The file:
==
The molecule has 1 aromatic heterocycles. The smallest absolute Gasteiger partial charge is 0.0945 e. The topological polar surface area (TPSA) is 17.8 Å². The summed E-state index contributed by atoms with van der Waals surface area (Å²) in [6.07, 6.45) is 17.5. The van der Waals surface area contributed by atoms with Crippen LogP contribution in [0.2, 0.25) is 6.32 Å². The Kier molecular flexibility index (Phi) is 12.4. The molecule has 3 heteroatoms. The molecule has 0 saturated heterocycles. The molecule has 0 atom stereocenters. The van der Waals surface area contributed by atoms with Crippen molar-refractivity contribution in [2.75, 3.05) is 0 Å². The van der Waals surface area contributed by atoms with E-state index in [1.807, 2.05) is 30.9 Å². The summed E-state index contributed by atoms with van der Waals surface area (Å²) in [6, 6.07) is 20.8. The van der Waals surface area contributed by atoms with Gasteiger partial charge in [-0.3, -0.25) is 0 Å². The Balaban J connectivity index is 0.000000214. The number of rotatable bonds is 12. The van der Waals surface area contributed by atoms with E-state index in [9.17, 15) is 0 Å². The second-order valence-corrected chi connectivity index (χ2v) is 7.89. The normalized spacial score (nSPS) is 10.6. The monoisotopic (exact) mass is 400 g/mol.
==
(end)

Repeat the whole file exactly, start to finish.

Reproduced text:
The molecule has 1 aromatic heterocycles. The smallest absolute Gasteiger partial charge is 0.0945 e. The topological polar surface area (TPSA) is 17.8 Å². The summed E-state index contributed by atoms with van der Waals surface area (Å²) in [6.07, 6.45) is 17.5. The van der Waals surface area contributed by atoms with Crippen LogP contribution in [0.2, 0.25) is 6.32 Å². The Kier molecular flexibility index (Phi) is 12.4. The molecule has 3 heteroatoms. The molecule has 0 saturated heterocycles. The molecule has 0 atom stereocenters. The van der Waals surface area contributed by atoms with Crippen molar-refractivity contribution in [2.75, 3.05) is 0 Å². The van der Waals surface area contributed by atoms with E-state index in [1.807, 2.05) is 30.9 Å². The summed E-state index contributed by atoms with van der Waals surface area (Å²) in [6, 6.07) is 20.8. The van der Waals surface area contributed by atoms with Gasteiger partial charge in [-0.3, -0.25) is 0 Å². The Balaban J connectivity index is 0.000000214. The number of rotatable bonds is 12. The van der Waals surface area contributed by atoms with E-state index in [9.17, 15) is 0 Å². The second-order valence-corrected chi connectivity index (χ2v) is 7.89. The normalized spacial score (nSPS) is 10.6. The monoisotopic (exact) mass is 400 g/mol.